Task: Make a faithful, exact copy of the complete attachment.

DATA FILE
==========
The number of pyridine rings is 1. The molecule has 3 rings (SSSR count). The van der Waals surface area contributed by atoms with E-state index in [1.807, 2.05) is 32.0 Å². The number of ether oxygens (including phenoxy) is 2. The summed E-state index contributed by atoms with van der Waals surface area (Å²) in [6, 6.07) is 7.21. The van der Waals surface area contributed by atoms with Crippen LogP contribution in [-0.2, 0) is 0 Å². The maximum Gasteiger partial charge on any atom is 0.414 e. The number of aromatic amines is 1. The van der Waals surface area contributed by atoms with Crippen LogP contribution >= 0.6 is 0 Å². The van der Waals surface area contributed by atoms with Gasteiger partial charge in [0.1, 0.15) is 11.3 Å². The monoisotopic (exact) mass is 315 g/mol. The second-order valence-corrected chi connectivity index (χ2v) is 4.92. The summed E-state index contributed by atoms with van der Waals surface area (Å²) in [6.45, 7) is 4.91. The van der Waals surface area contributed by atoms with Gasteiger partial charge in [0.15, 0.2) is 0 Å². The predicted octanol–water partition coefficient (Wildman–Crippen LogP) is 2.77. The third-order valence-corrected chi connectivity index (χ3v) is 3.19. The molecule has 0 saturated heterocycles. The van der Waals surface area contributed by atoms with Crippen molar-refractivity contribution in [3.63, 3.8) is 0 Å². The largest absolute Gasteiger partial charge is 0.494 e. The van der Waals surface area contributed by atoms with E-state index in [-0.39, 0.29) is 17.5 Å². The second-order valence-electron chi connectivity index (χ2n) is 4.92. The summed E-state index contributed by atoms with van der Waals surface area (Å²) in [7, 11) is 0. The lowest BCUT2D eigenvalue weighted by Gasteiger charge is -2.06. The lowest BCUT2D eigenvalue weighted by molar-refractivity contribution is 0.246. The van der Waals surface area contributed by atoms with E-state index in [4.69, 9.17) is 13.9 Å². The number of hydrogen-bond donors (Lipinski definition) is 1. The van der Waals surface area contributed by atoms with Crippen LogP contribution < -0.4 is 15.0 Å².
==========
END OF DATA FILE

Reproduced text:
The number of pyridine rings is 1. The molecule has 3 rings (SSSR count). The van der Waals surface area contributed by atoms with E-state index in [1.807, 2.05) is 32.0 Å². The number of ether oxygens (including phenoxy) is 2. The summed E-state index contributed by atoms with van der Waals surface area (Å²) in [6, 6.07) is 7.21. The van der Waals surface area contributed by atoms with Crippen LogP contribution in [-0.2, 0) is 0 Å². The maximum Gasteiger partial charge on any atom is 0.414 e. The number of aromatic amines is 1. The van der Waals surface area contributed by atoms with Crippen LogP contribution >= 0.6 is 0 Å². The van der Waals surface area contributed by atoms with Gasteiger partial charge in [0.1, 0.15) is 11.3 Å². The monoisotopic (exact) mass is 315 g/mol. The second-order valence-corrected chi connectivity index (χ2v) is 4.92. The summed E-state index contributed by atoms with van der Waals surface area (Å²) in [6.45, 7) is 4.91. The van der Waals surface area contributed by atoms with Gasteiger partial charge in [0.15, 0.2) is 0 Å². The predicted octanol–water partition coefficient (Wildman–Crippen LogP) is 2.77. The third-order valence-corrected chi connectivity index (χ3v) is 3.19. The molecule has 0 saturated heterocycles. The van der Waals surface area contributed by atoms with Crippen molar-refractivity contribution in [3.63, 3.8) is 0 Å². The largest absolute Gasteiger partial charge is 0.494 e. The van der Waals surface area contributed by atoms with E-state index in [-0.39, 0.29) is 17.5 Å². The second-order valence-electron chi connectivity index (χ2n) is 4.92. The summed E-state index contributed by atoms with van der Waals surface area (Å²) in [7, 11) is 0. The lowest BCUT2D eigenvalue weighted by Gasteiger charge is -2.06. The lowest BCUT2D eigenvalue weighted by molar-refractivity contribution is 0.246. The van der Waals surface area contributed by atoms with E-state index in [4.69, 9.17) is 13.9 Å². The number of hydrogen-bond donors (Lipinski definition) is 1. The van der Waals surface area contributed by atoms with Crippen LogP contribution < -0.4 is 15.0 Å².